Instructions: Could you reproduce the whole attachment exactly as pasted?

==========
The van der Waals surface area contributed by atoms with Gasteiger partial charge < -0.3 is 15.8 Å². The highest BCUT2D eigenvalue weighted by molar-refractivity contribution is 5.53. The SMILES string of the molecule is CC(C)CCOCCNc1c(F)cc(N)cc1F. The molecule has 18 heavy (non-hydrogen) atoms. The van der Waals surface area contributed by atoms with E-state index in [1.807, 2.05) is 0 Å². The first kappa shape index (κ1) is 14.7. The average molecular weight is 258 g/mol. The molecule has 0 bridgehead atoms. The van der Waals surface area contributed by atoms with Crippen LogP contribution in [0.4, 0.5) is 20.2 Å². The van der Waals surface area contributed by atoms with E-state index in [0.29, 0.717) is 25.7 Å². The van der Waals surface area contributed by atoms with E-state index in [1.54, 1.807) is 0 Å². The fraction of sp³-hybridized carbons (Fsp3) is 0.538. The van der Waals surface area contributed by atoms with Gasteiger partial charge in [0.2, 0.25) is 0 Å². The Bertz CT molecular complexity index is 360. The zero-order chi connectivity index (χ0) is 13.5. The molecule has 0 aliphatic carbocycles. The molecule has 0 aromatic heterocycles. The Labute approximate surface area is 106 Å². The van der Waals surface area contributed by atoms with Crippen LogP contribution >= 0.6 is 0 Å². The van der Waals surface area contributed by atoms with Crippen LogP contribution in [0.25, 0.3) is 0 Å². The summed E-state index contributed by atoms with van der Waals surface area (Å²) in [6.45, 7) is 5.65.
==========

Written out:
The van der Waals surface area contributed by atoms with Gasteiger partial charge < -0.3 is 15.8 Å². The highest BCUT2D eigenvalue weighted by molar-refractivity contribution is 5.53. The SMILES string of the molecule is CC(C)CCOCCNc1c(F)cc(N)cc1F. The molecule has 18 heavy (non-hydrogen) atoms. The van der Waals surface area contributed by atoms with E-state index in [1.807, 2.05) is 0 Å². The first kappa shape index (κ1) is 14.7. The average molecular weight is 258 g/mol. The molecule has 0 bridgehead atoms. The van der Waals surface area contributed by atoms with Crippen LogP contribution in [0.4, 0.5) is 20.2 Å². The van der Waals surface area contributed by atoms with E-state index in [0.29, 0.717) is 25.7 Å². The van der Waals surface area contributed by atoms with E-state index in [1.54, 1.807) is 0 Å². The fraction of sp³-hybridized carbons (Fsp3) is 0.538. The van der Waals surface area contributed by atoms with Gasteiger partial charge in [0.2, 0.25) is 0 Å². The Bertz CT molecular complexity index is 360. The zero-order chi connectivity index (χ0) is 13.5. The molecule has 0 aliphatic carbocycles. The molecule has 0 aromatic heterocycles. The Labute approximate surface area is 106 Å². The van der Waals surface area contributed by atoms with Crippen LogP contribution >= 0.6 is 0 Å². The van der Waals surface area contributed by atoms with Crippen LogP contribution in [0.25, 0.3) is 0 Å². The summed E-state index contributed by atoms with van der Waals surface area (Å²) in [6.45, 7) is 5.65.